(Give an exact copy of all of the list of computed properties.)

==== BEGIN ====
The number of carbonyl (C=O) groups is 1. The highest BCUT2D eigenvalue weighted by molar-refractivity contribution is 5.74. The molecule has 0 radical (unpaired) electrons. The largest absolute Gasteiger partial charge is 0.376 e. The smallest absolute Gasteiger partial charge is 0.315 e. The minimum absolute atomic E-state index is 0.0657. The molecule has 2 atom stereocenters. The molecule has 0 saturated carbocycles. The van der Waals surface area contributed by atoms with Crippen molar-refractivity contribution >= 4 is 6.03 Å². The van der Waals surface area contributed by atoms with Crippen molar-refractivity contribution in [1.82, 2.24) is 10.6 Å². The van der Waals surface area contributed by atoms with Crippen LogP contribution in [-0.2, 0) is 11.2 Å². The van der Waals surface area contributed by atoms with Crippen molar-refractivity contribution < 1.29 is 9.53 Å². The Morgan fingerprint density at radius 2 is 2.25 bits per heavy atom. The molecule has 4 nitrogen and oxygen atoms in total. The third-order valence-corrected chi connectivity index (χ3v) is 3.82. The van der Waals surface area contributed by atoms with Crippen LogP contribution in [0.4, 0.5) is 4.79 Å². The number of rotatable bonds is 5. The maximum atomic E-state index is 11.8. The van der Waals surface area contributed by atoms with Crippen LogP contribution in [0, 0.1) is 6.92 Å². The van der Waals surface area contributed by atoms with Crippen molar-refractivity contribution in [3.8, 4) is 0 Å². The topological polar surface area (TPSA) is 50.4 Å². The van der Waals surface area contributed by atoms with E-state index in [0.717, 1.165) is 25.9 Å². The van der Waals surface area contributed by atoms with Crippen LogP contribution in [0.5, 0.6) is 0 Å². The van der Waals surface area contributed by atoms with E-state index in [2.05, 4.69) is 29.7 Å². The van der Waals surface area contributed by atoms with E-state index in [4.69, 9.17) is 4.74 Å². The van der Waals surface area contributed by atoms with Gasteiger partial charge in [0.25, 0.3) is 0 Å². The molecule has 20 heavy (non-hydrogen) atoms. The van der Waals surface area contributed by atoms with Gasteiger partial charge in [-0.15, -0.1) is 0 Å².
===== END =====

The number of carbonyl (C=O) groups is 1. The highest BCUT2D eigenvalue weighted by molar-refractivity contribution is 5.74. The molecule has 0 radical (unpaired) electrons. The largest absolute Gasteiger partial charge is 0.376 e. The smallest absolute Gasteiger partial charge is 0.315 e. The minimum absolute atomic E-state index is 0.0657. The molecule has 2 atom stereocenters. The molecule has 0 saturated carbocycles. The van der Waals surface area contributed by atoms with Crippen molar-refractivity contribution >= 4 is 6.03 Å². The van der Waals surface area contributed by atoms with Crippen molar-refractivity contribution in [1.82, 2.24) is 10.6 Å². The van der Waals surface area contributed by atoms with Crippen LogP contribution in [-0.2, 0) is 11.2 Å². The van der Waals surface area contributed by atoms with Crippen molar-refractivity contribution < 1.29 is 9.53 Å². The Morgan fingerprint density at radius 2 is 2.25 bits per heavy atom. The molecule has 4 nitrogen and oxygen atoms in total. The third-order valence-corrected chi connectivity index (χ3v) is 3.82. The van der Waals surface area contributed by atoms with Crippen LogP contribution in [0.4, 0.5) is 4.79 Å². The number of rotatable bonds is 5. The maximum atomic E-state index is 11.8. The van der Waals surface area contributed by atoms with Crippen LogP contribution in [0, 0.1) is 6.92 Å². The van der Waals surface area contributed by atoms with Crippen molar-refractivity contribution in [3.8, 4) is 0 Å². The topological polar surface area (TPSA) is 50.4 Å². The van der Waals surface area contributed by atoms with E-state index in [0.717, 1.165) is 25.9 Å². The van der Waals surface area contributed by atoms with Crippen LogP contribution in [0.5, 0.6) is 0 Å². The van der Waals surface area contributed by atoms with E-state index in [2.05, 4.69) is 29.7 Å². The van der Waals surface area contributed by atoms with E-state index in [4.69, 9.17) is 4.74 Å². The van der Waals surface area contributed by atoms with Gasteiger partial charge in [0.25, 0.3) is 0 Å². The molecule has 20 heavy (non-hydrogen) atoms. The van der Waals surface area contributed by atoms with Gasteiger partial charge in [-0.15, -0.1) is 0 Å².